Editore"s Note
Tilting at Windmills

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August 23, 2010

THE REVERENCE FOR CONSTITUTIONAL STONE FADES AWAY.... It wasn't too long ago that Glenn Beck was sick of hearing about proposed changes to the U.S. Constitution: "We're running it through the shredder every time somebody wants to do [with it] what they want to do.... It took these guys a long time. They read a lot of books and a lot of history to put the principles together in this thing."

The right's line on the Constitution has changed a bit since. While some still talk about the need for "constitutional conservatives" -- a phrase that seems to be a euphemism for Tenthers -- the AP notes today that Republicans are now "hot and cold on the Constitution."

Republican Rep. Paul Broun of Georgia won his seat in Congress campaigning as a strict defender of the Constitution. He carries a copy in his pocket and is particularly fond of invoking the Second Amendment right to bear arms.

But it turns out there are parts of the document he doesn't care for -- lots of them. He wants to get rid of the language about birthright citizenship, federal income taxes and direct election of senators, among others. He would add plenty of stuff, including explicitly authorizing castration as punishment for child rapists.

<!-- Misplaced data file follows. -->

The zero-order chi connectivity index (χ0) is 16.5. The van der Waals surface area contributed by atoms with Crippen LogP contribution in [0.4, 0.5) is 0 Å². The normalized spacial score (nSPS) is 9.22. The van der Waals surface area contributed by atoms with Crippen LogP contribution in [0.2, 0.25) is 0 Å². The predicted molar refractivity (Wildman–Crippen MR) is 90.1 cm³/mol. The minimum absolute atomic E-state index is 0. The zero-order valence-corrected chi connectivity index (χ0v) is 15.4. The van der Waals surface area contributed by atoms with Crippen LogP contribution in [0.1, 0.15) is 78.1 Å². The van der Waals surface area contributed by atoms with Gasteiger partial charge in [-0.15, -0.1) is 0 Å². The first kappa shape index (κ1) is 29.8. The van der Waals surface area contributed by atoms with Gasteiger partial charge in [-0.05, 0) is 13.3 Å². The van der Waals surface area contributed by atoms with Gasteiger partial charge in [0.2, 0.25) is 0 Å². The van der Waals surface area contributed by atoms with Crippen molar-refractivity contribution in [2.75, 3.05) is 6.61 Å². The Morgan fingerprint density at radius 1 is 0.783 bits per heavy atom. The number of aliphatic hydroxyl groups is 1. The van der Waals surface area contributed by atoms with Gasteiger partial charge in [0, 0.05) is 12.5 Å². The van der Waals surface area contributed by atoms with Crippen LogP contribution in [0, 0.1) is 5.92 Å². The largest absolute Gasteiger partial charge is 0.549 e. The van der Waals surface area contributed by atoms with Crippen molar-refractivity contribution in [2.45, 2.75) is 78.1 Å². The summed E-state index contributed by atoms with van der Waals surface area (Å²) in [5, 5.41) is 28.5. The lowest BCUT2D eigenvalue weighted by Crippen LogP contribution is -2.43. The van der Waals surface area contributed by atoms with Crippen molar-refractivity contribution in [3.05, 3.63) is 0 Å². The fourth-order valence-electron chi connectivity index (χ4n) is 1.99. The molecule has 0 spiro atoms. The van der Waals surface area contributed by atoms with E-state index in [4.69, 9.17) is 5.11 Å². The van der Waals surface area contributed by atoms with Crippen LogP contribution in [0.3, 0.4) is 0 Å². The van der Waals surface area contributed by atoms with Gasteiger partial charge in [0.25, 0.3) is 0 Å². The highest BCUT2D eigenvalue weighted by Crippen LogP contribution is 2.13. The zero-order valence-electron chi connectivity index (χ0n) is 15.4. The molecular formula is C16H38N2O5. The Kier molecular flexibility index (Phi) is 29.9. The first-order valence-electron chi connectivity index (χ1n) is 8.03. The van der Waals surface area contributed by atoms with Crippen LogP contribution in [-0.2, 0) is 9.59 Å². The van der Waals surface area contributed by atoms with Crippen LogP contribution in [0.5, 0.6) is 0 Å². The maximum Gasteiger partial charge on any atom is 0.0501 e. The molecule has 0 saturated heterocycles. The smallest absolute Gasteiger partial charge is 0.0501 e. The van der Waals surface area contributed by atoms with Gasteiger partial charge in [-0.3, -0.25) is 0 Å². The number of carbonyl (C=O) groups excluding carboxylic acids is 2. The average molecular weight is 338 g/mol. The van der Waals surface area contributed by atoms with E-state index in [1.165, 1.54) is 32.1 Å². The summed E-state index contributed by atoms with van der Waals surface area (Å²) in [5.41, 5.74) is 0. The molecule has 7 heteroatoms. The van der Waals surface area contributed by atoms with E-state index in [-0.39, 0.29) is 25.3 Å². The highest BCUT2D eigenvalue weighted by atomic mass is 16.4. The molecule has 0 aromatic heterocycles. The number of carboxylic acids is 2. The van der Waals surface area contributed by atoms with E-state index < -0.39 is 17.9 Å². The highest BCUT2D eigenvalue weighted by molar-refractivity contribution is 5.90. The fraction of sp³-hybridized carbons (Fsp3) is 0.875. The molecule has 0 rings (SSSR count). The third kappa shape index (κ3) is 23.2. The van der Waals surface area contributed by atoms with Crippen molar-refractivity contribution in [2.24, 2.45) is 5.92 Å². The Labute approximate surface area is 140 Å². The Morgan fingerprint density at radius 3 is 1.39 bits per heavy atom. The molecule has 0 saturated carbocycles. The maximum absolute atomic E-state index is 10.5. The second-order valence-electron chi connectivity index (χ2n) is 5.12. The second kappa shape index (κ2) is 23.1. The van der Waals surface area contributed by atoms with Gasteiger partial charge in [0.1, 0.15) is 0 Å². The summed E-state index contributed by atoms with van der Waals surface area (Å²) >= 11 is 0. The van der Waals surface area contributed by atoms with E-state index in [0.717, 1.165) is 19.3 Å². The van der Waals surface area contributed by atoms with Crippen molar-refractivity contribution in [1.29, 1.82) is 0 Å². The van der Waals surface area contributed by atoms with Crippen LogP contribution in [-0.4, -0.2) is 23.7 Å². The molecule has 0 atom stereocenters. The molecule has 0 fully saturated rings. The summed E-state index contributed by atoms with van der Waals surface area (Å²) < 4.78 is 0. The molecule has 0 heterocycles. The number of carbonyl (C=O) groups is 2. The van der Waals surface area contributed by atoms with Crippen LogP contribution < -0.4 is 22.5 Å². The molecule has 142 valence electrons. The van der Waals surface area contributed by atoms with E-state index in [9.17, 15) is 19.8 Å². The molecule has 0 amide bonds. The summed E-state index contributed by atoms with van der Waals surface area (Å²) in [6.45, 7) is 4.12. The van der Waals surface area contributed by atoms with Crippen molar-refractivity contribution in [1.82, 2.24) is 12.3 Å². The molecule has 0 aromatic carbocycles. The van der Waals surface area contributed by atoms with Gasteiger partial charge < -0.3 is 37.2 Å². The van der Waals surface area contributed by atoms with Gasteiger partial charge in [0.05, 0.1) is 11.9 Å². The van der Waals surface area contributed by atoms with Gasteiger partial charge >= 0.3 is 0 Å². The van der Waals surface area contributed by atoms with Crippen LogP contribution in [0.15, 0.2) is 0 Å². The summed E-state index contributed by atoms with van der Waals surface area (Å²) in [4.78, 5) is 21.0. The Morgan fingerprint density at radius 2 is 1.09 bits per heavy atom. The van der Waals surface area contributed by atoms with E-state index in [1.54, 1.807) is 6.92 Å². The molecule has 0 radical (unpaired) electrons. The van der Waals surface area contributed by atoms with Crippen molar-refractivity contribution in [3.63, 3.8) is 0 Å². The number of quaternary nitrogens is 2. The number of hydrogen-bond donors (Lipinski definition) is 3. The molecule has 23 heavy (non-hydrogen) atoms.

This hot-and-cold take on the Constitution is surprisingly common within the GOP, particularly among those like Broun who portray themselves as strict Constitutionalists and who frequently accuse Democrats of twisting the document to serve political aims.
Republicans have proposed at least 42 Constitutional amendments in the current Congress, including one that has gained favor recently to eliminate the automatic grant of citizenship to anyone born in the United States.

I knew they'd recommended more than a few, but 42? In fairness, many of these are probably just symbolic gestures that proponents aren't seriously pushing. Indeed, even if there were a Republican Congress, most of these 42 likely wouldn't even get so much as a hearing, better yet a vote.

But when a small congressional minority, allegedly known for their constitutional fealty, proposed 42 amendments in one Congress, it starts to look like a party treating the document as a first draft. (In contrast, Dems have proposed 27 amendments, most of which come from one member: Rep. Jesse Jackson Jr. of Illinois.)